• 198. AMA Code of Ethics <ul><li>2000-2001 Edition: </li></ul><ul><li>Patient-Physician Relationship </li></ul><ul><ul><li>(Last section in the book) </li></ul></ul><ul><ul><li>“ The patient has the right to receive information from physicians and to discuss the benefits, risks, and costs of appropriate treatment alternatives. </li></ul></ul><ul><ul><li>Patients are also entitled to obtain copies or summaries of their medical records , to have their questions answered , to be advised of potential conflicts of interest that their physicians might have, and to receive independent professional opinions.” </li></ul></ul><ul><ul><ul><li>Page 231 </li></ul></ul></ul>
  • 199. Ann Intern Med 2005; 142: 560-582
  • 200. Page 566
  • 201. Explains “Why Judges, Attorneys, Insurance Companies, etc. think Doctors Opinions and Testimony are for Sale” ($$)
  • 202. Choice 4 : Leave decision about tolerance to the patient. <ul><li>Not an issue for physician imposed work restrictions (risk). </li></ul><ul><li>Not an issue for physician described work limitations (capacity). </li></ul><ul><li>Tolerance issues are decisions only the patient can make . </li></ul><ul><ul><li>Usually NO line on the return to work form for patient tolerance. </li></ul></ul>
  • 203. Tolerance: What to say ?? <ul><li>“ You do not appear to meet the Social Security Administration’s criteria for total disability. Thus, in our society, there is some job you’re expected to be able to do. Since there is no medical evidence that you are at high risk of significant harm by working, I can not state that you’re disabled for this job. There is no need for work restrictions based on risk. Whether the rewards of working are sufficient for you to choose to remain at work, or whether the pain/fatigue you feel is sufficient for you to choose a different type of work, or not to work at all, is a question only you can answer. I can record on this form what you feel to be your current activity tolerances, but not as “work restrictions” or as “work limitations”. These tolerances are not scientific, and they may change in the future.” </li></ul>
  • 204. “ Disclaimer” for Return to Work Compliments of Gary Freeman <ul><li>You can sue the Pope for being Catholic. </li></ul><ul><li>But, this disclaimer may help prevent you from being sued successfully. </li></ul>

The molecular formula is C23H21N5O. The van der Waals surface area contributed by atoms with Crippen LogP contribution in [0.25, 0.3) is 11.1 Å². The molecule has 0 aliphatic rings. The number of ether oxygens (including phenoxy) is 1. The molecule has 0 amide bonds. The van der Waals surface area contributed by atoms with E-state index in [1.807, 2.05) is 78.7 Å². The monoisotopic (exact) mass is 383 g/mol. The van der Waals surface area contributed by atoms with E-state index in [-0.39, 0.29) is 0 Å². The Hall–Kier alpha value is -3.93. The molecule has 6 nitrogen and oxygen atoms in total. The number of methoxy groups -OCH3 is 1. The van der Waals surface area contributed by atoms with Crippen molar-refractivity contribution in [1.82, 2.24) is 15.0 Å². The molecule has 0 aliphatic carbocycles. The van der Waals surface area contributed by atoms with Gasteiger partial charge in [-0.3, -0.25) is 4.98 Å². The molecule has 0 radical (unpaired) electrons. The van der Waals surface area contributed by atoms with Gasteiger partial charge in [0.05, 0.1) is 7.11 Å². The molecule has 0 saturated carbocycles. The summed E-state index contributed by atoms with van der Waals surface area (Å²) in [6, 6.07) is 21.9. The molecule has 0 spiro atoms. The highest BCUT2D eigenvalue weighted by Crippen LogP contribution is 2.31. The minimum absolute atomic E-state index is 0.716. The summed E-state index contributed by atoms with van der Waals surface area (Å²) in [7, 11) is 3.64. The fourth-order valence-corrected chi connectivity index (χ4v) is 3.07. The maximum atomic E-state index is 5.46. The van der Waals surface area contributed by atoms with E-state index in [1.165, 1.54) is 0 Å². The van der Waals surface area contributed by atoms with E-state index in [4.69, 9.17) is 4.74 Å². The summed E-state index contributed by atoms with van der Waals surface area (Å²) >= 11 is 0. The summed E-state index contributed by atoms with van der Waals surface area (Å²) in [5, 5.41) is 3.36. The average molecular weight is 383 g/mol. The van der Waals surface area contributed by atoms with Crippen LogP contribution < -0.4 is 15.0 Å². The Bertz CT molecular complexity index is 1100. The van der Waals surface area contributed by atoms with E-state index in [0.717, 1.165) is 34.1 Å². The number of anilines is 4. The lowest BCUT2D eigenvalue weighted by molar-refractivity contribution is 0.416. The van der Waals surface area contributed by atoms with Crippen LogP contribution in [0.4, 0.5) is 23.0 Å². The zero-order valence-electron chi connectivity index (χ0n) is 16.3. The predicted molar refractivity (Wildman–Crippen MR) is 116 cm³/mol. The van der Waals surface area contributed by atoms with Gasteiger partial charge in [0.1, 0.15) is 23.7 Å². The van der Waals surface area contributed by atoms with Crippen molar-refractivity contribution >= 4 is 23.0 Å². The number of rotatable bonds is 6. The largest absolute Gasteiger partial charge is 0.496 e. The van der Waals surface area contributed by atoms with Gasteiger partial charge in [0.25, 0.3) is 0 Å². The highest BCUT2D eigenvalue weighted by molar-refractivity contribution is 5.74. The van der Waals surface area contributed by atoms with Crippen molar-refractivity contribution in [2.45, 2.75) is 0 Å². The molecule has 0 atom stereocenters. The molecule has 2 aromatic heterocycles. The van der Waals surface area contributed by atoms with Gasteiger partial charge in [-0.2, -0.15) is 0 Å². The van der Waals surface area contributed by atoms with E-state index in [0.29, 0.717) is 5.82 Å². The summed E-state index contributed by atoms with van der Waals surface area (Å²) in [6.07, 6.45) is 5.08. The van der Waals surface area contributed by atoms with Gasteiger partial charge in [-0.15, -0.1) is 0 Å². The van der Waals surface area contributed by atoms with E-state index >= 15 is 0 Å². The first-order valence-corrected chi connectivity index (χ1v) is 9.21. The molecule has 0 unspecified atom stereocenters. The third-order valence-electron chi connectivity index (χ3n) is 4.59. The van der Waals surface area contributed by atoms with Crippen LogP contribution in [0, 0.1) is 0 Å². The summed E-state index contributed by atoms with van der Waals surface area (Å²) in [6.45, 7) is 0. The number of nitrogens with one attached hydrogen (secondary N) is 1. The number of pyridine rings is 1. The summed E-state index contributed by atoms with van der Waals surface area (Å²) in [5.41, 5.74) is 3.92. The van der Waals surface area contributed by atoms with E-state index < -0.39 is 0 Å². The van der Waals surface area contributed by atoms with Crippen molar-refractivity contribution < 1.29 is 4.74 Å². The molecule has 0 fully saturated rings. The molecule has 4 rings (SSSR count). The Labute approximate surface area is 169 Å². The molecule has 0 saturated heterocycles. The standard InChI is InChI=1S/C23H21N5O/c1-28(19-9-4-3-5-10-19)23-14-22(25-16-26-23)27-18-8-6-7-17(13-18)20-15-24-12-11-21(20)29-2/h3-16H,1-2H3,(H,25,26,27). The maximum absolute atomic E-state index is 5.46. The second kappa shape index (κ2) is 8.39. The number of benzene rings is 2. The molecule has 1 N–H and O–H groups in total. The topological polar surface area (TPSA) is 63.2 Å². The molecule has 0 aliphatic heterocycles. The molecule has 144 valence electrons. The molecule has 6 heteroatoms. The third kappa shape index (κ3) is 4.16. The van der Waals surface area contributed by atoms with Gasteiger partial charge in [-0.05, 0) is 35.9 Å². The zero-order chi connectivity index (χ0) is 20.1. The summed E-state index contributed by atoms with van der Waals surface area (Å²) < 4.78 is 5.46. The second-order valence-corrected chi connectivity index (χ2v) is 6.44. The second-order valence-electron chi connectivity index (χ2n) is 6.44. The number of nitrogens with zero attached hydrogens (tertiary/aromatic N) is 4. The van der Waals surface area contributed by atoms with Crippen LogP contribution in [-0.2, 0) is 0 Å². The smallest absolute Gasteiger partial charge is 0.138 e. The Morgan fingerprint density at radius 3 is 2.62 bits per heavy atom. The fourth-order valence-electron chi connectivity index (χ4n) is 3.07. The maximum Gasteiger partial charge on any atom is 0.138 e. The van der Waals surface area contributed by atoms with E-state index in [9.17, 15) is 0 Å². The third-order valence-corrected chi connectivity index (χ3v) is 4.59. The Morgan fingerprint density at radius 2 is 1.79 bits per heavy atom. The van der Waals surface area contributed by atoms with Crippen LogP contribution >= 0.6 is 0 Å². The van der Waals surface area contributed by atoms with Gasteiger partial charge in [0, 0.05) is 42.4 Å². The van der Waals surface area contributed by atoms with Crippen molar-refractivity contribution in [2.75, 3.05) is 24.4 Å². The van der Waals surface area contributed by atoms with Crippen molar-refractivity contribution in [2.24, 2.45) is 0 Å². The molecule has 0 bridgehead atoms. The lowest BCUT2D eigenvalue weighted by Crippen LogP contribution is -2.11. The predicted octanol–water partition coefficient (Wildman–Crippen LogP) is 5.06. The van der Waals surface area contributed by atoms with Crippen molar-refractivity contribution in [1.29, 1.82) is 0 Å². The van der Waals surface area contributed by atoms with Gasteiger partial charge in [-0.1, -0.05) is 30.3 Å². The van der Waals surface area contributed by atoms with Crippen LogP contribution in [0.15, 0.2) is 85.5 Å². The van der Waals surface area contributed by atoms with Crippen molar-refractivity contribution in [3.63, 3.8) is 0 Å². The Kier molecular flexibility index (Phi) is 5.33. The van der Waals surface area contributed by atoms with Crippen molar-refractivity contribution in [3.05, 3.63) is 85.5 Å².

• 205. <ul><li>The above statements have been made within a reasonable degree of medical certainty or probability. The opinions rendered in this case are mine alone. Recommendations regarding treatment, work, and impairment ratings are given totally independently from the requesting agents. These opinions do not constitute per se a recommendation for specific claims or administrative functions to be made or enforced. </li></ul><ul><li>This evaluation is based upon the history given by the examinee, the objective medical findings noted during the examination, and information obtained from the review of prior medical records presented, with the assumption that this material is true and correct. If additional information is provided to me in the future, and additional service/report/reconsideration may be requested. Such information may or may not change the opinions rendered in this evaluation. </li></ul><ul><li>Medicine is both an art and a science, and although an examinee may appear to be fit to return to duty (work), there is no guarantee that he/she will not be injured or sustain an additional new injury once he/she returns to work. </li></ul><ul><li>If further information is required, please contact me. </li></ul>
  • 206. Conclusions “ Can I Work Despite My …?” Heart Attack ? Back Pain ? (Fill in any medical problem)
  • 207. Conclusions <ul><li>Capacity : Rarely attained. </li></ul><ul><li>Current Ability : Measurable, with some degree of validity. </li></ul><ul><li>Risk : Little Science, Not measurable in Joe, Patients are rarely harmed by a return to work release. </li></ul><ul><li>Tolerance : In the real world, what usually determines return to work. </li></ul><ul><li>Motivating , (“Cognitively Restructuring”) the Impaired individual to improve tolerance is the “Art of Medicine”. </li></ul>
  • 208. Return to work formula My Fantasy: “To sit at the feet of Dr. Einstein and learn the formula for filling out Return to Work forms”
  • 209. How then does the “Real World Doc” decide if Joe Can Work After his Heart Attack ? Or Despite His Back Pain ? Or Despite ___________ ? Gestält Or Secretary method Or by FCE FTE NOT by Science
  • 210. Some day We Will Know More About Back Disability
  • 211. The End Thank You